Marty Markowitz received $100,000 for his life rights, meaning that he can no longer write a book or a play about his story, but given Showalter’s commitment to authenticity, hopefully Markowitz doesn’t feel that he has to. It’s clear that the charismatic Paul Rudd made for the perfect Dr. Ike, leading audiences to empathize with Marty’s misplaced trust in the charming therapist. The always-brilliant Kathryn Hahn also shines in the series as Marty’s sister Phyllis, the ignored voice of reason and a proxy for us as the audience. The unlikely casting of Will Ferrell in a childlike role that’s intended to be taken seriously (rather than in Elf or Step Brothers) probably struggled to find the audience it deserved.

‘The Shrink Next Door’ Creator, Joe Nocera, Sued Over the Series

The below-the-radar nature of the story’s scandal is precisely the reason that The Shrink Next Door was an important story to tell. Through his podcast (shepherded by Bloomberg News), New York Times columnist, Joe Nocera, managed to shine a light on a story of monstrous manipulation both literally and figuratively too close to home. Unfortunately, however, that didn’t stop Nocera from feeling manipulated in his own life soon after. Feeling unfairly treated by Bloomberg, who denied him profits from the TV series, Nocera sued the media company for breach of contract following the adaptation.

As The Washington Post wrote, “The story of how Nocera’s story made it onto the screen is almost as tortured and contentious as the relationship between Markowitz and Herschkopf that it portrays.” Nocera was asking for half of whatever Bloomberg was making from the miniseries, but due to the secretive nature of streaming figures, it’s hard to judge how much that might be.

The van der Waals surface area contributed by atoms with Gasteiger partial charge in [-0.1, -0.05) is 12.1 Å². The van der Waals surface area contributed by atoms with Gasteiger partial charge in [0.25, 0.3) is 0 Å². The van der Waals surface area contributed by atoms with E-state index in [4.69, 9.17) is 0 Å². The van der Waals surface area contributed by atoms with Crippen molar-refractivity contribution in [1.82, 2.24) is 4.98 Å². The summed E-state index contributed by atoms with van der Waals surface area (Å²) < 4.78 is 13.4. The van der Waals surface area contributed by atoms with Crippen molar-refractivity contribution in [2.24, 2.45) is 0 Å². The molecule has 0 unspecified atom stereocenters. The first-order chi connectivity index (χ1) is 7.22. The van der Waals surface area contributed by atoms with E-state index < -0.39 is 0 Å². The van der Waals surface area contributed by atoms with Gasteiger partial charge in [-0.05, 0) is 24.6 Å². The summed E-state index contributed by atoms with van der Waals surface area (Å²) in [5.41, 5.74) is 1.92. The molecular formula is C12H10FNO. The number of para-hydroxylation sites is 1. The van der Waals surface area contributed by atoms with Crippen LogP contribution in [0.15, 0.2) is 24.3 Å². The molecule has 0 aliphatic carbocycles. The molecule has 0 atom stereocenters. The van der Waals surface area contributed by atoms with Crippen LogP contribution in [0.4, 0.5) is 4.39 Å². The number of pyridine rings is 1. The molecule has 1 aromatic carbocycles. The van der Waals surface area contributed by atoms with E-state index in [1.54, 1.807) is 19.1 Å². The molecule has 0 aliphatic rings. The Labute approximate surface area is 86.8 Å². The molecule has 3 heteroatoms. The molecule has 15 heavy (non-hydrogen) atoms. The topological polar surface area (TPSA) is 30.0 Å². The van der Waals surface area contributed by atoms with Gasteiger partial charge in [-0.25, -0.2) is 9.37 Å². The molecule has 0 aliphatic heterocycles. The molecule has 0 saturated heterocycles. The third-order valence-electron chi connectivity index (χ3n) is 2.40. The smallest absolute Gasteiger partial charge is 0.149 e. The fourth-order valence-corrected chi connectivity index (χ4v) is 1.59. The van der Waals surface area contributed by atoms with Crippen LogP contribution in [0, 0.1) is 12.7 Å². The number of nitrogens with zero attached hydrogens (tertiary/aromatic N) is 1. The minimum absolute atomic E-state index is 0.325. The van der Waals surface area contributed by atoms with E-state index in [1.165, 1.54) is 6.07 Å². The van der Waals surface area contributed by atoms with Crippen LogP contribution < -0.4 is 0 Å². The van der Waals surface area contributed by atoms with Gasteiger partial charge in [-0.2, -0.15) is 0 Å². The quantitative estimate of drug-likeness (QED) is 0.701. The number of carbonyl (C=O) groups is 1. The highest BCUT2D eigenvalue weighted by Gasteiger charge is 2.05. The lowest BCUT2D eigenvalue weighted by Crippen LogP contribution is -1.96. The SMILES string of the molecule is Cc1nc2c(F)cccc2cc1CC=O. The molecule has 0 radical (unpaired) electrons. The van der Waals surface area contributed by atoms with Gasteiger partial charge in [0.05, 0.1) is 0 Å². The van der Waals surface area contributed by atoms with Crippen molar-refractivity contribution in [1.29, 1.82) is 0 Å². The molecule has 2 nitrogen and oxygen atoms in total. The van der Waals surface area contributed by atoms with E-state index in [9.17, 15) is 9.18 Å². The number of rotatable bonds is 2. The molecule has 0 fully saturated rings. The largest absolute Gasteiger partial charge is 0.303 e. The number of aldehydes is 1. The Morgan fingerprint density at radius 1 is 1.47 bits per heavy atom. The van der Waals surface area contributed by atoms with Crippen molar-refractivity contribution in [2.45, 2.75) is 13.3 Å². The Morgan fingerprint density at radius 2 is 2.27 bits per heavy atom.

This Paul Rudd & Amy Poehler Rom-Com Was the Last Great Movie Parody

The last time audiences were treated to a hilarious feature parody was nearly a decade ago.

Despite its A-list cast and home on Apple TV+, it’s amazing to consider that The Shrink Next Door has found relative obscurity so soon after its release in 2021, and perhaps that’s a testament to the sheer catalog of streaming in the golden age of television. It also fell victim to timing, with Rudd and Ferrell’s Anchorman co-star, Steve Carell, also starring in a shrink-patient horror-story that same year. However, Hulu’s The Patient focused much more on the drama than the comedy, like The Shrink Next Door, with the patient-psychiatrist roles somewhat reversed. Ultimately, though, all of these reasons make The Shrink Next Door one of the most slept-on series of its time, as it deserves an audience worthy of Marty’s cautionary tale.

The Shrink Next Door is available to watch on Apple TV+.

Watch on Apple TV+